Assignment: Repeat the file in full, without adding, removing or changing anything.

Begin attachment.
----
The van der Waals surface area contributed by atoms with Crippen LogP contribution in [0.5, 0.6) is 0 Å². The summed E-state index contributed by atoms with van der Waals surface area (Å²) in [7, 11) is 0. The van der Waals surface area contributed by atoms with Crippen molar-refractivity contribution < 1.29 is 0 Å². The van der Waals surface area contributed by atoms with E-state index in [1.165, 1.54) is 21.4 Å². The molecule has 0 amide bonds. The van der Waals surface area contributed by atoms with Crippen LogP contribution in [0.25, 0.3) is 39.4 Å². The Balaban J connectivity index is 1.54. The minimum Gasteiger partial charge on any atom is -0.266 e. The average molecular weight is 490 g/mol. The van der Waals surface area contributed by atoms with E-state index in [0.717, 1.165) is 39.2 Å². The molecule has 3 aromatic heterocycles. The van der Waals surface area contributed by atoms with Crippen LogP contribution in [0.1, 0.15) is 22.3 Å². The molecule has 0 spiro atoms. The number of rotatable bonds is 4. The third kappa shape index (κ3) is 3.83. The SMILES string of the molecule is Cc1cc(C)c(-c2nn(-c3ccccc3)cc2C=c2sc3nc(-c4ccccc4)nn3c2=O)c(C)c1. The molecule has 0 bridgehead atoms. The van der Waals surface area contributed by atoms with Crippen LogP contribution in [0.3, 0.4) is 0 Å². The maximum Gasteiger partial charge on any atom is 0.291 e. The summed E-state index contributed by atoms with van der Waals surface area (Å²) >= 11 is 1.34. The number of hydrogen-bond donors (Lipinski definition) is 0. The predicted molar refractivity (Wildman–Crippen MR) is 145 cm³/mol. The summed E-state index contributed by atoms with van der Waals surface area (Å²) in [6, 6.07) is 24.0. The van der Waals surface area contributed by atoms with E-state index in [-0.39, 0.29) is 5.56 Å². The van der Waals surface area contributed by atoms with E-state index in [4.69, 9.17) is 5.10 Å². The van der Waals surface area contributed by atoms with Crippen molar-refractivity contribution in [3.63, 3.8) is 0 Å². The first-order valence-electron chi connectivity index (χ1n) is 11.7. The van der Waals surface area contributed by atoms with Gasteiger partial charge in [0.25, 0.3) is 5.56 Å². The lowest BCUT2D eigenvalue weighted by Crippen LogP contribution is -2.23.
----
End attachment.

The van der Waals surface area contributed by atoms with Crippen LogP contribution in [0.5, 0.6) is 0 Å². The summed E-state index contributed by atoms with van der Waals surface area (Å²) in [7, 11) is 0. The van der Waals surface area contributed by atoms with Crippen molar-refractivity contribution < 1.29 is 0 Å². The van der Waals surface area contributed by atoms with E-state index in [1.165, 1.54) is 21.4 Å². The molecule has 0 amide bonds. The van der Waals surface area contributed by atoms with Crippen LogP contribution in [0.25, 0.3) is 39.4 Å². The Balaban J connectivity index is 1.54. The minimum Gasteiger partial charge on any atom is -0.266 e. The average molecular weight is 490 g/mol. The van der Waals surface area contributed by atoms with E-state index in [0.717, 1.165) is 39.2 Å². The molecule has 3 aromatic heterocycles. The van der Waals surface area contributed by atoms with Crippen LogP contribution in [0.1, 0.15) is 22.3 Å². The molecule has 0 spiro atoms. The number of rotatable bonds is 4. The third kappa shape index (κ3) is 3.83. The SMILES string of the molecule is Cc1cc(C)c(-c2nn(-c3ccccc3)cc2C=c2sc3nc(-c4ccccc4)nn3c2=O)c(C)c1. The molecule has 0 bridgehead atoms. The van der Waals surface area contributed by atoms with Crippen LogP contribution in [0.3, 0.4) is 0 Å². The maximum Gasteiger partial charge on any atom is 0.291 e. The summed E-state index contributed by atoms with van der Waals surface area (Å²) >= 11 is 1.34. The number of hydrogen-bond donors (Lipinski definition) is 0. The predicted molar refractivity (Wildman–Crippen MR) is 145 cm³/mol. The summed E-state index contributed by atoms with van der Waals surface area (Å²) in [6, 6.07) is 24.0. The van der Waals surface area contributed by atoms with E-state index in [-0.39, 0.29) is 5.56 Å². The van der Waals surface area contributed by atoms with E-state index in [4.69, 9.17) is 5.10 Å². The van der Waals surface area contributed by atoms with Crippen molar-refractivity contribution in [3.63, 3.8) is 0 Å². The first-order valence-electron chi connectivity index (χ1n) is 11.7. The van der Waals surface area contributed by atoms with Gasteiger partial charge in [0.25, 0.3) is 5.56 Å². The lowest BCUT2D eigenvalue weighted by Crippen LogP contribution is -2.23.